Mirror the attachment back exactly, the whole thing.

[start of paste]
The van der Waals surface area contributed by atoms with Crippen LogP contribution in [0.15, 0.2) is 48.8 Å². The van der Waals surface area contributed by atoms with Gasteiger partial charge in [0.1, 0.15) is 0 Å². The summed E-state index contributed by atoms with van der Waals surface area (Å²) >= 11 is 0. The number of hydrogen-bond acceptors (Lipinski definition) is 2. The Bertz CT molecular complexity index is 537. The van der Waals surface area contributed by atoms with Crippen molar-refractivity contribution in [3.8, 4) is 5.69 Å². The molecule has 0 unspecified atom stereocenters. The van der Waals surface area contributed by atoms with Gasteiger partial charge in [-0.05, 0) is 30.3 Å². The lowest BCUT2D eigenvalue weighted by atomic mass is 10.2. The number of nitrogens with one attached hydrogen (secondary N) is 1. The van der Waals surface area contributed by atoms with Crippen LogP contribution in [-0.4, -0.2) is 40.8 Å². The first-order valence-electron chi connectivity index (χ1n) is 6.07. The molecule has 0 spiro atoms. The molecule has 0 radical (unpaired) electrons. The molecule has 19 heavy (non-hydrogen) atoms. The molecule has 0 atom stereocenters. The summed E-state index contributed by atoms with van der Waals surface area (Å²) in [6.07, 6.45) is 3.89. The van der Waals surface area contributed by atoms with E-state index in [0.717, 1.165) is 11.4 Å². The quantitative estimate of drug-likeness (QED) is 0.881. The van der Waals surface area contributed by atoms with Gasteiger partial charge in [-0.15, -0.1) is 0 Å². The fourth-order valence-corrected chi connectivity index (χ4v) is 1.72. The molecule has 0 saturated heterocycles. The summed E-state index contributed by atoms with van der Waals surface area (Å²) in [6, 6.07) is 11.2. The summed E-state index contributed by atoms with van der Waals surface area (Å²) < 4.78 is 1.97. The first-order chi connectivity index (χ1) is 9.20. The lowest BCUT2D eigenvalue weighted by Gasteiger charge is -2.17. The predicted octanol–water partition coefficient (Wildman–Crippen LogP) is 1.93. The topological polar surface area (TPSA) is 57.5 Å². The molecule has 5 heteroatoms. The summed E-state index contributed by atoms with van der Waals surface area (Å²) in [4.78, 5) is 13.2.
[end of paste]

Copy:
The van der Waals surface area contributed by atoms with Crippen LogP contribution in [0.15, 0.2) is 48.8 Å². The van der Waals surface area contributed by atoms with Gasteiger partial charge in [0.1, 0.15) is 0 Å². The summed E-state index contributed by atoms with van der Waals surface area (Å²) >= 11 is 0. The number of hydrogen-bond acceptors (Lipinski definition) is 2. The Bertz CT molecular complexity index is 537. The van der Waals surface area contributed by atoms with Crippen molar-refractivity contribution in [3.8, 4) is 5.69 Å². The molecule has 0 unspecified atom stereocenters. The van der Waals surface area contributed by atoms with Gasteiger partial charge in [-0.05, 0) is 30.3 Å². The lowest BCUT2D eigenvalue weighted by atomic mass is 10.2. The number of nitrogens with one attached hydrogen (secondary N) is 1. The van der Waals surface area contributed by atoms with Crippen LogP contribution in [-0.4, -0.2) is 40.8 Å². The first-order valence-electron chi connectivity index (χ1n) is 6.07. The molecule has 0 spiro atoms. The molecule has 0 radical (unpaired) electrons. The molecule has 19 heavy (non-hydrogen) atoms. The molecule has 0 atom stereocenters. The summed E-state index contributed by atoms with van der Waals surface area (Å²) in [6.07, 6.45) is 3.89. The van der Waals surface area contributed by atoms with E-state index in [0.717, 1.165) is 11.4 Å². The quantitative estimate of drug-likeness (QED) is 0.881. The van der Waals surface area contributed by atoms with Gasteiger partial charge in [-0.15, -0.1) is 0 Å². The fourth-order valence-corrected chi connectivity index (χ4v) is 1.72. The molecule has 0 saturated heterocycles. The summed E-state index contributed by atoms with van der Waals surface area (Å²) in [6, 6.07) is 11.2. The summed E-state index contributed by atoms with van der Waals surface area (Å²) < 4.78 is 1.97. The first-order chi connectivity index (χ1) is 9.20. The lowest BCUT2D eigenvalue weighted by Gasteiger charge is -2.17. The predicted octanol–water partition coefficient (Wildman–Crippen LogP) is 1.93. The topological polar surface area (TPSA) is 57.5 Å². The molecule has 5 heteroatoms. The summed E-state index contributed by atoms with van der Waals surface area (Å²) in [4.78, 5) is 13.2.